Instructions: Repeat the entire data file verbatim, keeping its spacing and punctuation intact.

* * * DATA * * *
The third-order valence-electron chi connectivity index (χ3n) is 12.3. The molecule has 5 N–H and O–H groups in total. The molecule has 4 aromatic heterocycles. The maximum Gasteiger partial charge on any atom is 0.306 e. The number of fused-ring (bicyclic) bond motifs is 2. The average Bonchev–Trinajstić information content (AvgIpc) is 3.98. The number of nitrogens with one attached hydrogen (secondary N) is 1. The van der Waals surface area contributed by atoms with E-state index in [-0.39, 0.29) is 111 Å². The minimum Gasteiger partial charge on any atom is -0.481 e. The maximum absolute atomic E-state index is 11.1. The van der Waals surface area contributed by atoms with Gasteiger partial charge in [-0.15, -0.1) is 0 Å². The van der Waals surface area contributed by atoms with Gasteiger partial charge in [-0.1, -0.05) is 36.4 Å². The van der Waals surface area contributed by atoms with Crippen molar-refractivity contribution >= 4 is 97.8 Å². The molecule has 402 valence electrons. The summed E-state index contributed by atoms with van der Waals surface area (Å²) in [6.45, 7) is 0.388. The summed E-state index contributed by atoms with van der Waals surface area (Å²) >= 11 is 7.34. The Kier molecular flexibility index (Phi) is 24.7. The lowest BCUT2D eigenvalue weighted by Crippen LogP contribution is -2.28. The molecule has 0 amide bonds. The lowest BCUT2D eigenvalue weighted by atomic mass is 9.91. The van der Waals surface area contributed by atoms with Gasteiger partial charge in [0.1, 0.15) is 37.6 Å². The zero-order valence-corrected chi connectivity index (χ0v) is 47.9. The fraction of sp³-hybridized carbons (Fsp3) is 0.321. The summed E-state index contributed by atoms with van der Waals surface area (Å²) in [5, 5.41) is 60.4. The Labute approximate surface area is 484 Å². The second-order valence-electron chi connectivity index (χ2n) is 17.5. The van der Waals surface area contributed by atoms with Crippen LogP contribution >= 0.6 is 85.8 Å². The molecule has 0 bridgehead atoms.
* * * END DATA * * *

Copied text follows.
The third-order valence-electron chi connectivity index (χ3n) is 12.3. The molecule has 5 N–H and O–H groups in total. The molecule has 4 aromatic heterocycles. The maximum Gasteiger partial charge on any atom is 0.306 e. The number of fused-ring (bicyclic) bond motifs is 2. The average Bonchev–Trinajstić information content (AvgIpc) is 3.98. The number of nitrogens with one attached hydrogen (secondary N) is 1. The van der Waals surface area contributed by atoms with E-state index in [-0.39, 0.29) is 111 Å². The minimum Gasteiger partial charge on any atom is -0.481 e. The maximum absolute atomic E-state index is 11.1. The van der Waals surface area contributed by atoms with Gasteiger partial charge in [-0.15, -0.1) is 0 Å². The van der Waals surface area contributed by atoms with Gasteiger partial charge in [-0.1, -0.05) is 36.4 Å². The van der Waals surface area contributed by atoms with Crippen molar-refractivity contribution >= 4 is 97.8 Å². The molecule has 402 valence electrons. The summed E-state index contributed by atoms with van der Waals surface area (Å²) in [6.45, 7) is 0.388. The summed E-state index contributed by atoms with van der Waals surface area (Å²) >= 11 is 7.34. The Kier molecular flexibility index (Phi) is 24.7. The lowest BCUT2D eigenvalue weighted by Crippen LogP contribution is -2.28. The molecule has 0 amide bonds. The lowest BCUT2D eigenvalue weighted by atomic mass is 9.91. The van der Waals surface area contributed by atoms with Gasteiger partial charge in [0.1, 0.15) is 37.6 Å². The zero-order valence-corrected chi connectivity index (χ0v) is 47.9. The fraction of sp³-hybridized carbons (Fsp3) is 0.321. The summed E-state index contributed by atoms with van der Waals surface area (Å²) in [5, 5.41) is 60.4. The Labute approximate surface area is 484 Å². The second-order valence-electron chi connectivity index (χ2n) is 17.5. The van der Waals surface area contributed by atoms with Crippen LogP contribution >= 0.6 is 85.8 Å². The molecule has 0 bridgehead atoms.